The North American automotive value chain: Canada’s role and prospects
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This paper deals with the North American automotive value chain and analyses the prospects for Canadian automotive sector upgrading. The size and importance of the automotive industry in Canada’s Ontario Province is a legacy of its historic ties to the ‘Big 3’ US automakers and its proximity to the traditional heartland of the US industry in Michigan. Canada continues to have marginally lower operating costs than the USA and a strong industrial culture that attracts investment. But Mexico’s integration into the North American production system, the rise of new centres of automotive production in the southern USA and rapidly growing flow of automotive parts from China to North America have begun to erode this advantage. Because the North American market is saturated, consisting mainly of sales of replacement vehicles, locational shifts in production and employment within North America are essentially ‘zero-sum games’. If the market share of the Big 3 continues to fall and the southward shift of the industry within the USA is maintained, the sustainability of the Canadian industry could be undermined. The paper concludes with a set of policy recommendations for Canada to maintain its comparative advantage in the industry. © 2009 Inderscience Enterprises Ltd.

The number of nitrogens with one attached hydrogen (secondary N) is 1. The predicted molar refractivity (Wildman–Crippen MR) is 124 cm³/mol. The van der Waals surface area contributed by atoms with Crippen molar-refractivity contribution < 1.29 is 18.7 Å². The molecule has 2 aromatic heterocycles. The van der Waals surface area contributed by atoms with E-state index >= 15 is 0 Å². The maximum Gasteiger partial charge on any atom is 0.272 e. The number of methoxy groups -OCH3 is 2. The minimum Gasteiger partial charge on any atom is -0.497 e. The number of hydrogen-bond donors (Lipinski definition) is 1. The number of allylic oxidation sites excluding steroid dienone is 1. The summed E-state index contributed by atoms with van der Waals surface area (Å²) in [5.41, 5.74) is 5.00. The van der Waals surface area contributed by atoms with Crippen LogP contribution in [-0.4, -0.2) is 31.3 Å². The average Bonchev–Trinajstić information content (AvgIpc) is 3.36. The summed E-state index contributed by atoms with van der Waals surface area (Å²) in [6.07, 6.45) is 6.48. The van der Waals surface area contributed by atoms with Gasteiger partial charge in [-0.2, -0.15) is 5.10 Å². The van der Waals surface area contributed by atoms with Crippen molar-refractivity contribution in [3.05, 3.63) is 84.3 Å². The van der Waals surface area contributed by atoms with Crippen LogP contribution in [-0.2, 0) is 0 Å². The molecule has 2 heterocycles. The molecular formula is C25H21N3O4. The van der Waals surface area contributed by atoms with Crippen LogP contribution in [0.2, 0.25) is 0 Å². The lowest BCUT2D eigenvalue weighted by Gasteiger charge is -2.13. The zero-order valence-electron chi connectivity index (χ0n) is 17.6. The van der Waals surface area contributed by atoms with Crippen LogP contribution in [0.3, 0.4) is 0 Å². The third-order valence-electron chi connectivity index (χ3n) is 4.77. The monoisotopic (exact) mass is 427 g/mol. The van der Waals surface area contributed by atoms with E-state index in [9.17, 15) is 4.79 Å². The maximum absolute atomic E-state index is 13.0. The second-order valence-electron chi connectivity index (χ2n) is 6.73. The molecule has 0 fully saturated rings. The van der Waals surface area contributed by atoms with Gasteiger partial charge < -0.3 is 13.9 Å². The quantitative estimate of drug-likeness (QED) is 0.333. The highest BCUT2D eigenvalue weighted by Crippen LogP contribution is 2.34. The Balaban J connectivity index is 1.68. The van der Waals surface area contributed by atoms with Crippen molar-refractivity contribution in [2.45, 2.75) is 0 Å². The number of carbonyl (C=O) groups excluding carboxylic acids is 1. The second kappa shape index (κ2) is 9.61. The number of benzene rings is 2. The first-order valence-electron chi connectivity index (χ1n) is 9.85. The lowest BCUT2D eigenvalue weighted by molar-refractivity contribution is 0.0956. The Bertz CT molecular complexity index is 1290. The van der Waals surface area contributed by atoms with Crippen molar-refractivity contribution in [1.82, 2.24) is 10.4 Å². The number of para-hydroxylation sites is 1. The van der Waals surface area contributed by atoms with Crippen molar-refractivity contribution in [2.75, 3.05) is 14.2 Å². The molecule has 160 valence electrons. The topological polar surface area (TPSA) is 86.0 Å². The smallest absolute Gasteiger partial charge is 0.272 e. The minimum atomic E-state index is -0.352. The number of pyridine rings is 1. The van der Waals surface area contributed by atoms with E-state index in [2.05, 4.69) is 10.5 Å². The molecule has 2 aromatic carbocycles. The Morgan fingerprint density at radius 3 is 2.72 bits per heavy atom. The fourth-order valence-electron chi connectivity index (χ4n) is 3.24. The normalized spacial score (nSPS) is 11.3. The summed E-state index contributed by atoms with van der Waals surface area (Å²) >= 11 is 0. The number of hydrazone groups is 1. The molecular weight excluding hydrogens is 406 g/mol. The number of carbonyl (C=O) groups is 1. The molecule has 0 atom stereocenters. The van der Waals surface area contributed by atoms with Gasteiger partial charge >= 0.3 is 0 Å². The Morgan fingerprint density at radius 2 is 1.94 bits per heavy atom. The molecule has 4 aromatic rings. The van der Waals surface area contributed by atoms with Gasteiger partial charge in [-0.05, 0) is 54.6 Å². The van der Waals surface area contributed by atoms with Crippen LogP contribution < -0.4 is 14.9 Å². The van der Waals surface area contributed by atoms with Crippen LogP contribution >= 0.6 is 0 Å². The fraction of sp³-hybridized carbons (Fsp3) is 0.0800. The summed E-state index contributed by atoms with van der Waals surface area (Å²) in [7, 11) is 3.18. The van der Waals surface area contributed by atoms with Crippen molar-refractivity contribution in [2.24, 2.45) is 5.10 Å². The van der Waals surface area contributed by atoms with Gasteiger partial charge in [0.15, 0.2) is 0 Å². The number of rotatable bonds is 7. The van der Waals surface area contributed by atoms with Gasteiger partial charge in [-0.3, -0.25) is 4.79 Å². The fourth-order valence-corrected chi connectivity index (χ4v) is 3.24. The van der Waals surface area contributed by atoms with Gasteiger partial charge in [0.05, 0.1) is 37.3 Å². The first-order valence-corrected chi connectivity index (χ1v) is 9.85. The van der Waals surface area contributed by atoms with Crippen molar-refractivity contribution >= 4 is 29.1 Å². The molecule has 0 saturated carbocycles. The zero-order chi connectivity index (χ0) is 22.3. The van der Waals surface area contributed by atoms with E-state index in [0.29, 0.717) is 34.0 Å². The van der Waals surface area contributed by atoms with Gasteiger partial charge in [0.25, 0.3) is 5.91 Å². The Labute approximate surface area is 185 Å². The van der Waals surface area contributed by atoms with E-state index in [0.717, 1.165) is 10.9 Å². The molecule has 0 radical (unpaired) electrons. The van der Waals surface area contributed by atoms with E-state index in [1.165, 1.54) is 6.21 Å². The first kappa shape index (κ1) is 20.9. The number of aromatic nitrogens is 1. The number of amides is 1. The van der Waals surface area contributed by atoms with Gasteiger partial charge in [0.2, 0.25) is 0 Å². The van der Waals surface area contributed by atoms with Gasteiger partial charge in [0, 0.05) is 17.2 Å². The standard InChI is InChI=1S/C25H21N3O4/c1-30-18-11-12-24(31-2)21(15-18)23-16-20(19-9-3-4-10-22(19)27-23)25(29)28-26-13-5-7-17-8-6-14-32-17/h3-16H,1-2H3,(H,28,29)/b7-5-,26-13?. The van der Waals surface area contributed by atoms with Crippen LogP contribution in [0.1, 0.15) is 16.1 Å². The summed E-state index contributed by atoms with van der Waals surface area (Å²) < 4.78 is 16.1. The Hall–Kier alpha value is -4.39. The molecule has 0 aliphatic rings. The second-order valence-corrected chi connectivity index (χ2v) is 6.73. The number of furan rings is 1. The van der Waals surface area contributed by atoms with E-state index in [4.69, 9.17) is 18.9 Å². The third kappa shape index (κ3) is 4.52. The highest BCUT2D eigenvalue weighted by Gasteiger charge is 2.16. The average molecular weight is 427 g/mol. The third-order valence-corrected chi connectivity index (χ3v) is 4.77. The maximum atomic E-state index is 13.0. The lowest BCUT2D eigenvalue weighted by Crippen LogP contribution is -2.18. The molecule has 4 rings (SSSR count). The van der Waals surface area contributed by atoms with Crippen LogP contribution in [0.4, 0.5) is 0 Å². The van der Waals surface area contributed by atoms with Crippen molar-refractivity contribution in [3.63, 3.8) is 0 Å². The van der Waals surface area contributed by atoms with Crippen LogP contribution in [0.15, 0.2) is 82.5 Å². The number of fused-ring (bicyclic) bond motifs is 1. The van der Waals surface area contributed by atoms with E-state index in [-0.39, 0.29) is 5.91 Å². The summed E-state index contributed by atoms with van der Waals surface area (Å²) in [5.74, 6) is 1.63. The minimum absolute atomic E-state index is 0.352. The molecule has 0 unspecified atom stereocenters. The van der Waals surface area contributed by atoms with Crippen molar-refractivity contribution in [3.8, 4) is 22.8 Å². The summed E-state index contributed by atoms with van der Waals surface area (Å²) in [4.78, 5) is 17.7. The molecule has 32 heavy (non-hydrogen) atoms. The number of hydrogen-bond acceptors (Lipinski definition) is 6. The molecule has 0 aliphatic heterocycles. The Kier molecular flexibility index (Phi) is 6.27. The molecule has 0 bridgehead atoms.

Published Version (Please cite this version)10.1504/IJTLID.2009.021955
Publication InfoGereffi, Gary; Sturgeon, TJ; & Van Biesebroeck, J (2009). The North American automotive value chain: Canada’s role and prospects. International Journal of Technological Learning, Innovation and Development, 2(1-2). pp. 25-52. 10.1504/IJTLID.2009.021955. Retrieved from https://hdl.handle.net/10161/11559.
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Professor Emeritus of Sociology
Gary Gereffi's major ongoing research projects are: (1) a book (co-authored with Frederick Mayer) on the uptake of the global value chain paradigm by major international organizations in the economic and social development arena; (2) a forthcoming co-edited volume with Valentina De Marchi and Eleonora Di Maria on Local Clusters in Global Value Chains: Linking Actors and Territories Through Manufacturing and Innovation (Routledge, 2017); (3) work with the World Bank and the Inter-Ame